exceedingly dangerous. Ask for Warner's Safe Care: it will ours yon.
Write for free doctor's advice and medical booklet Warner's Safe Cure
Co., Rochester, N. Y. WARNER'S
SAFE PILLS move the bowels gently and aid a speedy cure.
MAY CAIN JAPAN
T. H O. A. WORKERS 01 TKS
WORLD EAGERLY WATOX RUS
SIA CAKPAXOW rSAB XttST AS
SOCIATION ZV JAPAN MAT SUT
TER TROK INVASION. i
The Yoimg Men's Christian associa
tion of North America have Interests in
Japan which make them deeply con
cerned in watching the progress of the
war, and the possible later invasion, of
Japan. There are now six. American
secretaries in Japan. . Galen M. Fisher
of California la national general secre
tary and V. W. Helm of Indiana national
secretary for the city work, O, S. Phelps
of Michigan is secretary at Kyoto.
George Gleason of Massachusetts is sec
retary at Osaka. C. V. Hibbard of Wis
consin is student secretary at Kyoto,
there are also It instructors in the
government schodls in Japan who were
selected and secured at the request of
the Japanese government from among
the college association leaders of North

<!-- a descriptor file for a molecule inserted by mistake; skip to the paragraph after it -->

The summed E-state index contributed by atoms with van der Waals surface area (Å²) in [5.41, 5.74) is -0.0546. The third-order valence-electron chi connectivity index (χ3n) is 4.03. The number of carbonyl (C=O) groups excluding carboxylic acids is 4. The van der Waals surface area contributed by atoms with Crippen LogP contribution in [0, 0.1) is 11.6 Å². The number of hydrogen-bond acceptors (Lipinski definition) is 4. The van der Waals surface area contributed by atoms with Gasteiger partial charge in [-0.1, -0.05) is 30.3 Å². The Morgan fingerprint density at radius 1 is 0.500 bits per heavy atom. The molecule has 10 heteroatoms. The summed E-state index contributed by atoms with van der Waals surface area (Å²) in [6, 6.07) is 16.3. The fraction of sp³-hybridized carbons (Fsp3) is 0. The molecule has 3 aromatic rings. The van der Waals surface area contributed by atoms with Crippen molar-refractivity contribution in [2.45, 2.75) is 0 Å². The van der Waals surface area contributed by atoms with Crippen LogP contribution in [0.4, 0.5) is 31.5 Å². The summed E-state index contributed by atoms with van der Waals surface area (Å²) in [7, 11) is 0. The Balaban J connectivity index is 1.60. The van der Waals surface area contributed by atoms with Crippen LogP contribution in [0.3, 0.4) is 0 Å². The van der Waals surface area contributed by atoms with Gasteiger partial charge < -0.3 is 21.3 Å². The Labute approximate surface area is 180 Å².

America by Mr. Fisher. These men,
while in the employment of the govern
ment as teachers are conducting Bible
classes in their own homes ' and are
volunteer leaders In the many university,
college and city associations of the
country. Five buildings have been
erected with the help of Americans at
Tokio, Kyoto, Osaka and Ku ma mo to,
Many of the officers of the associa
tion have been educated In America
and are among the national leaders of
Japan. The late Hon. K. Kataoka, pres
ident of the lower house of parliament
was president of the association at
Toklo. He always opened parliament in
silent prayer, and held at his residence
a Bible class for some of his closest
friends in the house. In the board of
directors of 'the Kyoto association ace
included a major . of the army, a pro
fessor In the government college, a
member of the city council, an owner
of electric railway and merchants and
prominent Japanese cit liens.
The hero of the naval battle at Chem
ulpo, Rear Admiral TJrln, was trained